By Véronique Moulinié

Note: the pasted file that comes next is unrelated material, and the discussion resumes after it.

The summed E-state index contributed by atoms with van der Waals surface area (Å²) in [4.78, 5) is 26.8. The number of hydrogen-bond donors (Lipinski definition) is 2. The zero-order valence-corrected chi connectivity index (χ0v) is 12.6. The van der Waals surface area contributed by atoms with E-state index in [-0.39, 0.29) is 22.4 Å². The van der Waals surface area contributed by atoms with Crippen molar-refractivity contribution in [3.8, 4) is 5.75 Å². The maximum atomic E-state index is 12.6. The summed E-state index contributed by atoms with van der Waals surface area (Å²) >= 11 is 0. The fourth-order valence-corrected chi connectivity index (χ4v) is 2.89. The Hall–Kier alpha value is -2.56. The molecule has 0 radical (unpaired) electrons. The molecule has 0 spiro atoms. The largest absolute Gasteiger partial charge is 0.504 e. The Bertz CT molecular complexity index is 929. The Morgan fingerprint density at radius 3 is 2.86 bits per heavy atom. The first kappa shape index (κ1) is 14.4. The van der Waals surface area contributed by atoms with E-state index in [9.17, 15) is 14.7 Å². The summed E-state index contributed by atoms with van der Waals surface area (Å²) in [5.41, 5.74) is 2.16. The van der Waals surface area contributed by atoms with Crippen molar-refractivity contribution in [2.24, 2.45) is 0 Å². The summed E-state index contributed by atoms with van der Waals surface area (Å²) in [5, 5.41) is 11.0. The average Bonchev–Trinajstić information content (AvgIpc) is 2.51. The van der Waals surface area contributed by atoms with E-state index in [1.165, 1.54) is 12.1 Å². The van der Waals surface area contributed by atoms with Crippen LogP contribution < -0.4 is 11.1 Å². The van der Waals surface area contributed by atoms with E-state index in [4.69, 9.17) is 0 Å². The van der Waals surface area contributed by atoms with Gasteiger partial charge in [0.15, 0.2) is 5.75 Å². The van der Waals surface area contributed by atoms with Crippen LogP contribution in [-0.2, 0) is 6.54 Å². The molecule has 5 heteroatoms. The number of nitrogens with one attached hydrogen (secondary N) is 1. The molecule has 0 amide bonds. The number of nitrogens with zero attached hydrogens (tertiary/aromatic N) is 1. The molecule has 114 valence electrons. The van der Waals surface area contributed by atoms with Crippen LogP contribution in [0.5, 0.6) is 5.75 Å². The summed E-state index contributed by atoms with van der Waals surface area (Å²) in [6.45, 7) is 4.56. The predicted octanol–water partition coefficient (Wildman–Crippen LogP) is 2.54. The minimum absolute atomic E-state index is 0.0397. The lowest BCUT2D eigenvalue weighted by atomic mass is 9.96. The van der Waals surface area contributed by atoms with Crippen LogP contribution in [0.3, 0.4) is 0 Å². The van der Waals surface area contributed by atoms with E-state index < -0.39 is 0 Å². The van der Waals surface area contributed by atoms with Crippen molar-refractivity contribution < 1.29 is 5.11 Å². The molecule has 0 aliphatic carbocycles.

In the winter of 1939, the Spanish Civil War, which had brought Republicans and the supporters of Franco into conflict since the summer of 1936, was coming to an end. Fleeing before Franco’s advancing army, thousands of Spaniards crossed the Pyrenees seeking refuge in the department of Pyrénées-Orientales. The men would be interned in camps, the women, children and elderly in “shelters”. In the early years of the twenty-first century, the memory of this Exodus, transmitted from father to son, is undergoing subtle but important changes, the reasons for and effects of which are analyzed here.